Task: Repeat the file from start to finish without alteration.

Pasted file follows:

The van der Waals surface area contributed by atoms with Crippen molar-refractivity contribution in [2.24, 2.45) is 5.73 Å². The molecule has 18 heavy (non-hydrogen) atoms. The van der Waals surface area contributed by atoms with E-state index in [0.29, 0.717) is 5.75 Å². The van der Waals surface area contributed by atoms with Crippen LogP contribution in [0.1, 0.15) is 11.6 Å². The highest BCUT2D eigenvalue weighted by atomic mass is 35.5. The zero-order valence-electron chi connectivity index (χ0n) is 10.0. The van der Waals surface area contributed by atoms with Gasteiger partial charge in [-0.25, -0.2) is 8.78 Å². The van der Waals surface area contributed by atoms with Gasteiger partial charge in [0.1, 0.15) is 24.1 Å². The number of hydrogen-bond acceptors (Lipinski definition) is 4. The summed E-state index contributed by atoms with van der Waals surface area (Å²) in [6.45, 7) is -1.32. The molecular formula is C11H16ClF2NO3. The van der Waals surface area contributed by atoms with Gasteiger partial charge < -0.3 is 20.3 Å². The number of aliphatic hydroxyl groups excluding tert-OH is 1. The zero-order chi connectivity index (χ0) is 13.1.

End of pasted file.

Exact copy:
The van der Waals surface area contributed by atoms with Crippen molar-refractivity contribution in [2.24, 2.45) is 5.73 Å². The molecule has 18 heavy (non-hydrogen) atoms. The van der Waals surface area contributed by atoms with E-state index in [0.29, 0.717) is 5.75 Å². The van der Waals surface area contributed by atoms with Crippen LogP contribution in [0.1, 0.15) is 11.6 Å². The highest BCUT2D eigenvalue weighted by atomic mass is 35.5. The zero-order valence-electron chi connectivity index (χ0n) is 10.0. The van der Waals surface area contributed by atoms with Gasteiger partial charge in [-0.25, -0.2) is 8.78 Å². The van der Waals surface area contributed by atoms with Gasteiger partial charge in [0.1, 0.15) is 24.1 Å². The number of hydrogen-bond acceptors (Lipinski definition) is 4. The summed E-state index contributed by atoms with van der Waals surface area (Å²) in [6.45, 7) is -1.32. The molecular formula is C11H16ClF2NO3. The van der Waals surface area contributed by atoms with Gasteiger partial charge < -0.3 is 20.3 Å². The number of aliphatic hydroxyl groups excluding tert-OH is 1. The zero-order chi connectivity index (χ0) is 13.1.